Studying these cells could lead to new treatments for diseases ranging from gastrointestinal disease to diabetes.
The Dibner Institute for the History of Science and Technology has announced the appointments of 19 senior, 11 postdoctoral and 11 graduate fellows for 1999-2000. Senior fellows and their research topics are:
Associate Professor Davis Baird, Department of Philosophy, University of South Carolina -- scientific instruments.
Professor Bernadette Bensaude-Vincent, Universitï¿½ Paris X -- "Nature and Artifact in Chemical Industries, 1900-2000."
Christine Blondel, Chargï¿½e de Recherche at the Centre National de la Recherche Scientifique, France -- "French Amateurs in Electricity at the End of the 18th Century."
Professor David Bloor, University of Edinburgh -- sound-locator equipment as developed by the Germans, British, French and Americans.
Professor Emeritus of History of Science William Brock, University of Leicester, UK -- "Sir William Crookes (1832-1919) and the Business of Science."
Professor of History Kenneth Caneva, University of North Carolina at Greensboro -- "The Reconstruction of Scientific Knowledge: From Personal Conviction to Collective Acceptance."
Associate Professor Claudine Cohen, Ecole des Hautes Etudes en Sciences Sociales, Paris -- the interactions betwen French and American paleontological sciences from 1830-1950.
Professor Jack Copeland, University of Canterbury, New Zealand -- "Synopsis of 'Turing's Machines,' A Work in the History and Philosophy of Computation."
Professor of Science Studies Mor-dechai Feingold, Virginia Polytechnic Institute -- "Cast a Giant Shadow: A History of the Royal Society, 1660-1850, Vol. I: A House Divided, A House Besieged 1660-1727."
Professeur Titulaire Yves Gingras, Department of History, University of Quï¿½bec at Montrï¿½al -- the relationship between the mathematization of physics and the transformation of the notion of substance.
Senior Lecturer Ruth Glasner, Hebrew University -- "The Hebrew Supercommentaries on Aristotle's Physics."
Professor Helen Lang, chair of the philosophy department, Trinity College -- "Place and Extension: The Problems and Language of Ancient Physics."
Research Professor Wenlin Li, Institute of Mathematics, Academia Sinica, Beijing -- mathematical exchanges between China and western countries.
Professor Nancy Nersessian, Program in Cognitive Science, Georgia Institute of Technology -- "Culture in Cognition: Toward an Integrative Analysis of Representation in Science."
Professor William Newman, Indiana University -- the laboratory notebooks of George Starkey and Robert Boyle, and a reconsideration of early modern matter-theory.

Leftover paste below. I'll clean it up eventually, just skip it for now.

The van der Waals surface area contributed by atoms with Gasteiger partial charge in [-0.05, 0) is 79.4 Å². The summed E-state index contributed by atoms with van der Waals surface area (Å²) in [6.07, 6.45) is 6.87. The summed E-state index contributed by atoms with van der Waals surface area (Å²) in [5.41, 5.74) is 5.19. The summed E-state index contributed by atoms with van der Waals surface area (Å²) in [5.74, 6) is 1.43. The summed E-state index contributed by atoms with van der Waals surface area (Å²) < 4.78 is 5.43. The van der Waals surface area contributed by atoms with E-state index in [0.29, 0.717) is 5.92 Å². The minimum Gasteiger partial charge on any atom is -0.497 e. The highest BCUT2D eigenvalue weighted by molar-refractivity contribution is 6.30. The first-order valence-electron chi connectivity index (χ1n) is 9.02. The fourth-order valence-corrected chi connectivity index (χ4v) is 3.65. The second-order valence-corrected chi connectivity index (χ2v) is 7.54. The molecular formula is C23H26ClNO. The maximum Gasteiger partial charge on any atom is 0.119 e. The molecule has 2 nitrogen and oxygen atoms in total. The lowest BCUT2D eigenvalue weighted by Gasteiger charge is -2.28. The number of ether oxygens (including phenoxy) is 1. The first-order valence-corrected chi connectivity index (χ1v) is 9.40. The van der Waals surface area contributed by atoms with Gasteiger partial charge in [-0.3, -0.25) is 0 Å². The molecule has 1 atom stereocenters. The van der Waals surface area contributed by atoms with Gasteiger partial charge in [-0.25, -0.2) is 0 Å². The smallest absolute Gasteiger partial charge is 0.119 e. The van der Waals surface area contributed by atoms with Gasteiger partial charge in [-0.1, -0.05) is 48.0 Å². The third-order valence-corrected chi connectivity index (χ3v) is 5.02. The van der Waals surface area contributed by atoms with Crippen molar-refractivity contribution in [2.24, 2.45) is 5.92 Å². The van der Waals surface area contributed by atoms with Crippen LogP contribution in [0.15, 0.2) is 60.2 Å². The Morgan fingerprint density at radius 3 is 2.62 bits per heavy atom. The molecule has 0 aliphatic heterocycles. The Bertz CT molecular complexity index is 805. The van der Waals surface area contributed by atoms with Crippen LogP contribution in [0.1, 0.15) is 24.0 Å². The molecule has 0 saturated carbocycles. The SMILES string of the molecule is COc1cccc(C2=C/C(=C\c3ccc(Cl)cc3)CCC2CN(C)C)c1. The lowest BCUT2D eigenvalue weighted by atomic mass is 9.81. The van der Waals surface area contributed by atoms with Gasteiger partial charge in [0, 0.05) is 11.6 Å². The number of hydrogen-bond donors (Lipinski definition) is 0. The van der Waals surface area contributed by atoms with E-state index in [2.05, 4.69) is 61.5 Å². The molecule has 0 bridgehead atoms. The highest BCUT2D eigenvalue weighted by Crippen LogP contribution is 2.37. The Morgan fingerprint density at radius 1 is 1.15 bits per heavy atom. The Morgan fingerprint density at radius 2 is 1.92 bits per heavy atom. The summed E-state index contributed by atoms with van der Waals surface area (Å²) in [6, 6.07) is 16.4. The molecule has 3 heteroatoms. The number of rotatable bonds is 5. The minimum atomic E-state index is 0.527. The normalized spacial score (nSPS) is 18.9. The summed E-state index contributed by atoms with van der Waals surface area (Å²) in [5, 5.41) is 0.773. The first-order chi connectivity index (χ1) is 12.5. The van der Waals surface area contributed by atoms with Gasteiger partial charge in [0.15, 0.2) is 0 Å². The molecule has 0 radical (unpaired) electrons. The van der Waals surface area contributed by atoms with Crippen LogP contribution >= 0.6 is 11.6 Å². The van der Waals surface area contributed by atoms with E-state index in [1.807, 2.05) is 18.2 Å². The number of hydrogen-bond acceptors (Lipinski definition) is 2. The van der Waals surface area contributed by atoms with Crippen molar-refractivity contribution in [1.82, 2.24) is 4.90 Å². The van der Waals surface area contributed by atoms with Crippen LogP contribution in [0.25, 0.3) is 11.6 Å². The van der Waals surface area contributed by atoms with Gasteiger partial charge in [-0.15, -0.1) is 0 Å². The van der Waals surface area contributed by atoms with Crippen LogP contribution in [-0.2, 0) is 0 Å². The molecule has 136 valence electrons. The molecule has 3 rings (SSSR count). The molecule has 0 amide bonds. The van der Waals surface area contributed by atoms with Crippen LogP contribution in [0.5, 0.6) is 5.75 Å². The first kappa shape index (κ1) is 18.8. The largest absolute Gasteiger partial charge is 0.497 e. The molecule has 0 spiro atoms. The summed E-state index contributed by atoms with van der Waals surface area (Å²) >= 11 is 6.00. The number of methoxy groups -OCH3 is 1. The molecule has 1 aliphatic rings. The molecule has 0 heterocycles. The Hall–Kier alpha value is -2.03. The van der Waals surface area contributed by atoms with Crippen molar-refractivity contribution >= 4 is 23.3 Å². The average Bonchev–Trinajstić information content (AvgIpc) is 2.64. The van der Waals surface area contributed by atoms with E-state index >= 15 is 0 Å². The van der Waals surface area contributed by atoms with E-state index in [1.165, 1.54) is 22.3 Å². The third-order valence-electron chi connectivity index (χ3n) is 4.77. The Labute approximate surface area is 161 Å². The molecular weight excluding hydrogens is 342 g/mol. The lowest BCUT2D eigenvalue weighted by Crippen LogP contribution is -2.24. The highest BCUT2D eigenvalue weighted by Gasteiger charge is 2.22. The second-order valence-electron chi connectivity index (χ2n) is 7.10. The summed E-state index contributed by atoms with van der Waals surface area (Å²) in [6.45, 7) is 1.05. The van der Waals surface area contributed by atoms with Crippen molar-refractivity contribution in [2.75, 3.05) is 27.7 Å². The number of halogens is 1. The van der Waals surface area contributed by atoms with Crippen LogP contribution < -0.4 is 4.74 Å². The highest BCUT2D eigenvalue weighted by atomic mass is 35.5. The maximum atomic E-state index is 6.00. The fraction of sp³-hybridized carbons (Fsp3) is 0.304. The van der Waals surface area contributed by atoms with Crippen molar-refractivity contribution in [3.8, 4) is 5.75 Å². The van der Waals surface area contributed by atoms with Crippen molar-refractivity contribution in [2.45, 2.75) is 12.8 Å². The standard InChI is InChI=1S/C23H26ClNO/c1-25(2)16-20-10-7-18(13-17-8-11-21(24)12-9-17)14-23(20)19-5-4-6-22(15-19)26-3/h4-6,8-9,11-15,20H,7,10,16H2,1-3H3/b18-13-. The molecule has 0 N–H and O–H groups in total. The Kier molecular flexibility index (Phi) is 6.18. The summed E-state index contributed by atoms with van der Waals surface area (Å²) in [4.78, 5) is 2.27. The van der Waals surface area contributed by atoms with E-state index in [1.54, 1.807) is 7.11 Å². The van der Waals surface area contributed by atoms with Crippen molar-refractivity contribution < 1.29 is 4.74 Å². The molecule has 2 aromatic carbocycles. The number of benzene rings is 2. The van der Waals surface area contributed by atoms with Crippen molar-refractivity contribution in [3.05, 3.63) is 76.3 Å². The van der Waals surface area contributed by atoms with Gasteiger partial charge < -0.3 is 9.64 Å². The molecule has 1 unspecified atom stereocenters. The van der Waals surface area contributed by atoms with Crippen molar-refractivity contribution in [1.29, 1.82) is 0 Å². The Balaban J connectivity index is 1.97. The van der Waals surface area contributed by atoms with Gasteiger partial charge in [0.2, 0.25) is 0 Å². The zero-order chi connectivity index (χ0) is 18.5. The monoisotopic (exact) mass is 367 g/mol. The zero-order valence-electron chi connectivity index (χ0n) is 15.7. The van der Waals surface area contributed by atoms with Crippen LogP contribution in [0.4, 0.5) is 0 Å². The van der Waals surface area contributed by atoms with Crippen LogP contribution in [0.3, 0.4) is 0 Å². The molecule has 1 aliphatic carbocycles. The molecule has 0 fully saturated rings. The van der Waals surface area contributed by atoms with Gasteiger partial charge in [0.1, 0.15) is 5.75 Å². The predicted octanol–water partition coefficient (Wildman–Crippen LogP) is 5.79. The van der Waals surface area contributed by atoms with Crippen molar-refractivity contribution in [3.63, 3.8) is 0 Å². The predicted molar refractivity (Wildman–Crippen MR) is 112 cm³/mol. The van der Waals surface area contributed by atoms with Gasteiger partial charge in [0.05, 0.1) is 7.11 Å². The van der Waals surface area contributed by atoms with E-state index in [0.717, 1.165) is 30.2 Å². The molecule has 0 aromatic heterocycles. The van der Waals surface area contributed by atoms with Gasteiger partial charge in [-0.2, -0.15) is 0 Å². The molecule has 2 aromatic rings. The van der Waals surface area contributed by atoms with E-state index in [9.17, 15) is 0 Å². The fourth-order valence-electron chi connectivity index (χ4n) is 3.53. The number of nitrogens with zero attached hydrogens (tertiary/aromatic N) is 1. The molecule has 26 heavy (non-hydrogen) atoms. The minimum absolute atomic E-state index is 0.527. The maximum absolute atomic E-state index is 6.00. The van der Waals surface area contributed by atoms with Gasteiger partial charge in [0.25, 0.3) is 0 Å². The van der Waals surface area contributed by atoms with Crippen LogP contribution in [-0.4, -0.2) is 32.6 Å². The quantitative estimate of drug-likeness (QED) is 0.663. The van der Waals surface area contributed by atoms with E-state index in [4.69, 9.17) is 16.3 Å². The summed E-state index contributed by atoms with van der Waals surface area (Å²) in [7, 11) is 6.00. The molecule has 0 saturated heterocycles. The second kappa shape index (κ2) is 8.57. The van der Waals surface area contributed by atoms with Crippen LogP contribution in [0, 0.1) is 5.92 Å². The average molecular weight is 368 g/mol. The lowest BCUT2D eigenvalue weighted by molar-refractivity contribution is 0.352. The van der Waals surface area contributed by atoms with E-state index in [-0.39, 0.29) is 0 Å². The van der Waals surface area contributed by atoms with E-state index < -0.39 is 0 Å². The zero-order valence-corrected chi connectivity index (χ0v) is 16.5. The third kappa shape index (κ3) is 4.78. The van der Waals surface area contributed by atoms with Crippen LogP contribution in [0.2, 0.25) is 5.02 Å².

Associate Professor Lawrence Principe, Johns Hopkins University -- the importance of experiment in 17th-century alchemy and the influence of George Starkey on Robert Boyle (working with Fellow William Newman).
Assistant Professor Gregor Schiemann, Humboldt Unversitï¿½ï¿½ï¿½ï¿½ï¿½ï¿½t, Institut fï¿½ï¿½r Philosophie, Berlin -- "Aristotle and Descartes' Concept of Nature and the Transformation of Psychology in the 16th and 17th Centuries."
Assistant Professor Ana Simï¿½es, Department of Physics, University of Lisbon -- a history of quantum chemistry, and a biography of Josï¿½ Correia da Serra (1750-1823), a Portuguese botanist and diplomat.
Associate Professor of Mathematics John Stillwell, Monash University, Australia -- "Exceptional Objects" and their role in the history of mathematics.
Luca Ciancio, "Interpreting the Temple of Serapis. A Case Study in the Relationship between Geology and Antiquarianism (1750-1830)"; Slava Gerovitch, a history of Soviet cybernetics; Michael Gorman, a reappraisal of the origins of Jesuit science practice against the background of the "science policy" of the Jesuit order; Christophe Lecuyer, "From the Lab to the Fab: Physics Research, Manufacturing Practice, and Ion Implantation at High Voltage Engineering Corporation and Fairchild Semiconductor, 1962-1978;" Massimo Mazzotti, "Conservative Thought and Scientific Knowledge: A Socio-Historical Perspective;" Jutta Schickore, "Constructive Constraints: Exploring Errors and Pitfalls in Microscopy;" Brett Steele, Department of History, UCLA, "The Ballistics Revolution: Military and Scientific Change from Robins to Napoleon"; and R. Andre Wakefield, "An Early Modern Chemistry of the Mines, 1710-1800."
The Dibner Institute has reappointed the following to a second year as postdoctoral fellows: Arne Hessenbruch, "Scientific Quantification and Money;" Klaus Staubermann, the scientific practice of astrophoto-metrists G. Mï¿½ï¿½ller, E. Pickering and C. Pritchard at Oxford; and Benno van Dalen, "The Activities of Muslim Astronomers in China During the Mongolian Yuan Dynasty (1260-1368)."
The following 11 PhD candidates at Dibner Institute consortium-member institutions (MIT, Boston University and Harvard University) have been awarded fellowships:
Babak Ashrafi, MIT, "From Relativistic Electrons to Quantum Fields;" David Kaiser, Harvard, "Making Theory: Training American Theoretical Physicists in an Age of Big Science, 1948-1969;" Matthew Jones, Harvard, "The Aesthetics of Inference: The Mathematics of Descartes and Leibniz and the Dream of Systematic Public Knowledge in the 17th Century;" Robert Martello, MIT, Paul Revere's lifelong technological education and his development of America's first copper rolling mill; Benjamin Pinney, MIT, "Organizing Engineering Labor: A History of Project Management to 1970;" Gerald A. Ward, Boston University, "From Merchant Adventurers to Merchants of Light: The Development of English Oceanic Commerce and New World Colonies and the Making of Bacon's Great Instauration;" and Timothy Wolters, MIT, "Carrier Aviation Policy and Procurement in the US Navy, 1936-1955."
A version of this article appeared in the April 28, 1999 issue of MIT Tech Talk (Volume 43, Number 28).